3. Guinness world records 2013 by Craig Glenday

4. Kiwi kids sing favourite Christmas songs & Carols Linda Adamson

5. Star Wars character encyclopedia by Simon Beecroft

6. The LEGO book by Daniel Lipkowitz

7. Guinness world records 2014 by Craig Glenday

8. Horrible Christmas by Terry Deary

9. The official collectable figures guide by Richard Dinnick

10. The Usborne big book of big ships by Minna Lacey

Kids’ Club Review by Ben: How to speak dragonese

How to speak dragoneseHow to speak dragonese, by Cressida Cowell

This is the first book of the how to train your dragon. It starts with Hiccup at the pirate training program on his boat. Then he gets stuck in a roman ship and they take Toothless. So Hiccup and his friend Fishlegs have to go back to the Hooligans village without his pet Toothless. When they get back to the village they get kidnapped by Romans. Then they have to go to the arena and battle sharkworms. His dad sent out a war party and they spotted them on a airballoon and they went back to the village nice and peacefully.

5 stars

Reviewed by Ben from Cummings Park, 8 years old

Top 10: Non-Fiction for November

Here are the most popular non-fiction books for November. Grab them while they’re hot!

1. Star Wars by David Reynolds West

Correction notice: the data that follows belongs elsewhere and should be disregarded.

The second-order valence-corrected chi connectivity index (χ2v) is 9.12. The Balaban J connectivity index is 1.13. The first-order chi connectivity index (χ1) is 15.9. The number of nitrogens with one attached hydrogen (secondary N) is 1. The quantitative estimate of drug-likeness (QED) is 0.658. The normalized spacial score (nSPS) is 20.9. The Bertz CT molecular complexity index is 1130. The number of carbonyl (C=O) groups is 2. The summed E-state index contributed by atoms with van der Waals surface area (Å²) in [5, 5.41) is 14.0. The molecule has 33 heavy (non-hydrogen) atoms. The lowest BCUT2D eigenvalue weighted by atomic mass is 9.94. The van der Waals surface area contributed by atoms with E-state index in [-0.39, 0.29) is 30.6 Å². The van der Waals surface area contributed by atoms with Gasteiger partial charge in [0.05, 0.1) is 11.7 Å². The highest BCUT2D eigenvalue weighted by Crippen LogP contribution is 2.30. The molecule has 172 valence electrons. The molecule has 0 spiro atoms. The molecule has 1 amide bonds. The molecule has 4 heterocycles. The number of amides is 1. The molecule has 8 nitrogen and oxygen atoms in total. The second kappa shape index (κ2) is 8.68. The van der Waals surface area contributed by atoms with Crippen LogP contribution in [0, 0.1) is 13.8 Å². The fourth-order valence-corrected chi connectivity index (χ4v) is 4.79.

2. Ripley’s believe it or not! by Rosie Alexander

3. Guinness world records 2014 by Craig Glenday

4. Art detective by Doris Kutschbach

5. The LEGO book by daniel Lipkowitz

6. Guinness world records 2013 by Craig Glenday

7. Wow! Dinosaur by Douglas Palmer

8. The vicious Vikings by Terry Deary

9. Animal record breakers by Steve Parker

10. The Usborne big book of big ships by Minna Lacey


Top 10 Non-Fiction for June

These books were the most popular children’s non-fiction during the month of June.

1. The Kingfisher space encyclopedia by Mike Goldsmith

2. Star Wars character encyclopedia by Simon Beecroft

3. The horrible history of the world by Terry Deary

4. Amazing giant dinosaurs by Marie Greenwood

5. The Usborne big book of big ships by Minna Lacey

6. Big book of papercraft by Fiona Watt

7. The LEGO book by Daniel Lipkowitz

8. Ripley’s believe it or not! by Rosie Alexander

9. Beastly best bits by Terry Deary

10. Guinness world records 2013



Kids’ Club Review by Toby: Story of the Titanic

Story of the TitanicStory of the Titanic, by Noon, Steve.

I like the pictures of the inside of the Titanic. You can see what the people are doing and where the coal is and the crows nest. Captain Smith is going to bed. The book is really good as it has lots of details and interesting facts about the Titanic. You should read this book.

5 stars

Reviewed by Toby from Miramar, 7 years old